Posted in Education, Teaching

Getting Students to Solve Their Own Problems

In school, whenever I couldn’t do something, I asked the teacher for help.  “I don’t know what to do,” I would often say to my teachers.  They would then help and give me the answer.  So, naturally, I learned to lean on my teachers for guidance.  I rarely solved my own problems because of this.  My teachers were my helpers and problem solvers.  Even in college, I asked for help around every turn.  While asking for assistance isn’t a fault, it can quickly become one if that is your method of accomplishing tasks.  As an adult, it took me many years to learn how to solve problems on my own.  Only in the past ten years have I tried to figure things out on my own.  I wish I hadn’t learned how to lean on others for help.  I wish I had learned to solve my own problems, growing up.

So, as a teacher, I’ve worked very hard to foster a culture of self-help in the classroom.  I want the students to learn how to solve problems for themselves.  I want them to figure things out first before I jump in and help guide them.  Now, of course we know that some problems can’t be solved alone without help.  But, instead of having the students seek help from us right away, we’ve taken a different approach.  We have a rule in the sixth grade classroom, you must ask two peers for help regarding a question before you can ask the teacher.  This way, they start to learn how to solve their own problems first.  Then, if they encounter an issue that they can’t figure out on their own, they learn to use their peers as resources.  Not only do the students learn to become creative problem solvers, but they also grow together as a community of learners.  They learn to help and seek help from others.  They become the resources in the room instead of the teacher.  This method has helped tremendously over the past few years.  The seventh grade team reported to us last year that the students we had in sixth grade, were much more self-reliant than ever before.  They could solve problems on their own instead of immediately asking the teacher for help.  It’s working!

This year, is no exception.  Though it takes time to build this type of culture in the classroom, we have already seen the benefits in three short weeks.  It’s awesome.  Today, for example, students were solving their own problems in STEM class.  The students are using the website CodeCombat to learn computer coding.  It’s an amazing resource.  The boys are really enjoying it.  It’s engaging and fun for them.  They’re also learning a lot too.  Today, we began STEM class with CodeCombat time.  They spent about 15 minutes on the website.  As my co-teacher and I walked around the classroom, monitoring the progress of our students, we saw them working independently, asking each other for help when necessary.  When a student did have a challenging question that his peers couldn’t answer, he did seek help from us.  As I had him explain the problem to me, I tried to figure out what the issue was.  I had him reread the hints section again.  As he did this, he realized the mistake he was making and solved his own problem.  I did nothing more than have him take another look at the help resource on the website.  I didn’t give him an answer.  I wanted him to figure it out, and he did.  Later in the period, another student asked for help while I was working with someone else.  By the time I got to him, he had already solved his own problem.  Amazing!  The boys are figuring things out because they want to be successful.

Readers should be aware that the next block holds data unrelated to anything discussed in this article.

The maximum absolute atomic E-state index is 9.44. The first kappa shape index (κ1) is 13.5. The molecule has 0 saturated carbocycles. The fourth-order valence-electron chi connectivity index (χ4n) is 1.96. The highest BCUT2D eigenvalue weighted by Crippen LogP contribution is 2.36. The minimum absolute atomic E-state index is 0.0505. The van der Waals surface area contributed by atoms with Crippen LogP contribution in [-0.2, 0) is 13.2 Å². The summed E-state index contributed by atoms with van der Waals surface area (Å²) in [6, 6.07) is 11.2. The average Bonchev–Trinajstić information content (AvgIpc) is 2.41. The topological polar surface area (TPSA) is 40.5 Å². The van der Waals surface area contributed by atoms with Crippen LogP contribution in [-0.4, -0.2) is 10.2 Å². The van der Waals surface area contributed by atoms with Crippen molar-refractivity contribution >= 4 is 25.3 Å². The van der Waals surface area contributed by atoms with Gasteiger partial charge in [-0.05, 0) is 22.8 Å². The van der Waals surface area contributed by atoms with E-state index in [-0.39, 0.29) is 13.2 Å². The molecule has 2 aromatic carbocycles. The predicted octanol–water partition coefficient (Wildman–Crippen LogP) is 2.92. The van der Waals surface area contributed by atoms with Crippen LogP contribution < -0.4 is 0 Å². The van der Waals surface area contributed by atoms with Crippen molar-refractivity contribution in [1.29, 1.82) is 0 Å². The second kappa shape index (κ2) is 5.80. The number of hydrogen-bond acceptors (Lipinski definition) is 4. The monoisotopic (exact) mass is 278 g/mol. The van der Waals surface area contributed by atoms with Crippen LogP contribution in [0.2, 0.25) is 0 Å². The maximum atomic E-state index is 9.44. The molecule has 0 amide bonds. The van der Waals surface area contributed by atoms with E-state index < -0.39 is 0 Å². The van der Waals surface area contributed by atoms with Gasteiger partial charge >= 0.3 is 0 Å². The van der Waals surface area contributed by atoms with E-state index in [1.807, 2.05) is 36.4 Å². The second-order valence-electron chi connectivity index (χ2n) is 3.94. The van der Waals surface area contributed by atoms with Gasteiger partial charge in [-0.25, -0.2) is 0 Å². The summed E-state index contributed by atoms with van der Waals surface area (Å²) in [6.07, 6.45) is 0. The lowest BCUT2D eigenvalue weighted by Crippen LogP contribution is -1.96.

Clearly, our method to promote self-help, the formation of problem solving skills, and build community within the classroom is working.  The students are learning to solve their own problems or ask their peers for guidance.  My co-teacher and I take a backseat during work periods.  It’s great.  We observe and occasionally ask the students questions.  We have created a student-centered classroom.  It’s so much more fun than having to drive the class with teacher talk constantly.  As the students learn to solve their own problems, they grow and develop as learners and thinkers.  I’m confident that my students will go onto do great things to change the world and make it a better place because they are always looking to solve problems and find answers.

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Author:

I teach sixth grade at Cardigan Mountain School in Canaan, NH. I'm currently ensconced in my fourteenth year at this small, independent boys' school. I love engaging students in relevant and hands-on learning. I was nominated for the NH Teacher of the Year Award in 2016 by a parent. While I love education and guiding students, my first passion is my family. I have a wonderful son, Jeffrey, and a beautiful and intelligent wife, Kim. I couldn't be happier. Every day is the best day of my life.

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